Tuesday, October 20, 2020

Namibia: Heavy Prison Term for Free-Spending Fraudster

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People entrusted with public funds should not think they are shielded from the consequences of crimes that they commit in their positions, a High Court judge warned yesterday while sentencing a former bank official to an effective prison term of 15 years on fraud charges involving more than N$5 million.

Judge Dinnah Usiku sentenced former Standard Bank Namibia employee Charles Manale (35) to 17 years’ imprisonment on 147 charges of fraud, with two years of that sentence suspended for a period of five years, and also handed him a concurrent jail term of five years on a charge of money laundering.

Manale admitted in the Windhoek High Court in September last year that he defrauded Standard Bank Namibia during the period from January 2011 to December 2015, when he was employed at the bank as a senior estate and trust officer, by submitting false payment requests on estates handled by the bank, and then also authorising the payments made as a result of the requests.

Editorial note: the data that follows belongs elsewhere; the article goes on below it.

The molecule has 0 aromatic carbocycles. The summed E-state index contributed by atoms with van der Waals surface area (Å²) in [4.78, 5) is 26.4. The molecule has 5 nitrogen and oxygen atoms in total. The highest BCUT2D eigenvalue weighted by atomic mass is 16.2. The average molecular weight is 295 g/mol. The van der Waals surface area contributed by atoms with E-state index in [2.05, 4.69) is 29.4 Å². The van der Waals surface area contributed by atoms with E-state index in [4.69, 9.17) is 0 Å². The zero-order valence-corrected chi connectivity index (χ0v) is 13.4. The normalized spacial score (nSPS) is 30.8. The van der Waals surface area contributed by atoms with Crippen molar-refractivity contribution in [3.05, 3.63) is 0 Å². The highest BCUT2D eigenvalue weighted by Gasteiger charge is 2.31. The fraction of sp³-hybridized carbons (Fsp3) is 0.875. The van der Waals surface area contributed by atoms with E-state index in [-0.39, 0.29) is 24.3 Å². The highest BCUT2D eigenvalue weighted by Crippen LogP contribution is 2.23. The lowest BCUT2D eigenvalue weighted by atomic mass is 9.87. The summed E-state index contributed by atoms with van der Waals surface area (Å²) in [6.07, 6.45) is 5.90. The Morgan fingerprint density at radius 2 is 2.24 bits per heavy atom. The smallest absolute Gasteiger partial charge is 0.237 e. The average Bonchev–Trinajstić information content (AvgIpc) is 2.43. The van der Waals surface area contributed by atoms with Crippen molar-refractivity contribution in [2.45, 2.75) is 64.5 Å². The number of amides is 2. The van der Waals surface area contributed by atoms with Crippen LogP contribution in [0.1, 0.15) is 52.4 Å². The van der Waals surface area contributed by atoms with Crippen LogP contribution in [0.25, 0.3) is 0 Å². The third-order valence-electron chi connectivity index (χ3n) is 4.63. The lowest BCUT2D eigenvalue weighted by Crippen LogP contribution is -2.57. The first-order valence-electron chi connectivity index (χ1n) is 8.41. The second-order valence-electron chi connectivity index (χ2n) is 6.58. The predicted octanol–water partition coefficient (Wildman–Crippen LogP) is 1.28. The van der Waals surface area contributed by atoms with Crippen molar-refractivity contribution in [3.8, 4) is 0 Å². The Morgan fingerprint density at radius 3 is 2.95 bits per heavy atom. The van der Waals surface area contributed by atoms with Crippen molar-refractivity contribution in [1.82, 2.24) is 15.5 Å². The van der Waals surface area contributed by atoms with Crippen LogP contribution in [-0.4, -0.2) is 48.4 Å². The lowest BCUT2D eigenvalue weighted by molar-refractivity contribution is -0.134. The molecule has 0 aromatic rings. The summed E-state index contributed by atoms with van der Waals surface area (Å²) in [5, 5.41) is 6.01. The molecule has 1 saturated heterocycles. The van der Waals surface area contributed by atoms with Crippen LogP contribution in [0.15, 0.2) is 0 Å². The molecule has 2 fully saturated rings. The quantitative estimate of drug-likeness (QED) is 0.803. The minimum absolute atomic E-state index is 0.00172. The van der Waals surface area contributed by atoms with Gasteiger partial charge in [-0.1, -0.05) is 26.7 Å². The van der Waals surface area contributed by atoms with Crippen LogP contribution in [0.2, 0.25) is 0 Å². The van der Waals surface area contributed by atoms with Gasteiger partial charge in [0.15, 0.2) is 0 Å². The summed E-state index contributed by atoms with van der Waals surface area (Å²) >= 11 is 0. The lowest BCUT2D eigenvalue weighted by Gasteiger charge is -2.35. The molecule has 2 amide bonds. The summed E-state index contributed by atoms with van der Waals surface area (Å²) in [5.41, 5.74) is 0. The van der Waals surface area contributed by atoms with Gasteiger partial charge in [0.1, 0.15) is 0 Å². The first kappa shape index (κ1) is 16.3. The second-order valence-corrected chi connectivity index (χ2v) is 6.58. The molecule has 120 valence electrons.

He stole a total amount of N$5,05 million through the scam he had set up, he also admitted.

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Manale told the court in February this year that he was not in a position to pay back any money to the bank, since he had spent all of the more than N$5 million on entertainment and helping friends and relatives – and also some of their church choirs – financially, judge Usiku recounted during the sentencing.

Manale committed the crimes while employed in a position of trust, which he abused, judge Usiku commented. His sentence should send a powerful message to people entrusted with public funds, who should know that if they commit crimes, they would be held to account to the full extent of the law, the judge warned.

Noting that Manale defrauded the bank while being gainfully employed, the judge said she could only conclude that he committed the fraud out of greed, and not need.

Manale told the court that he started off committing fraud on a small scale, but the scale of his crimes escalated, and it became an addiction which he could not stop, and with which he continued although he knew he would be caught eventually.

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It was aggravating that the fraud he committed was deliberately planned and perpetrated 147 times over a period of five years, during which he had ample time for reflection and to have a change of heart, judge Usiku also remarked.

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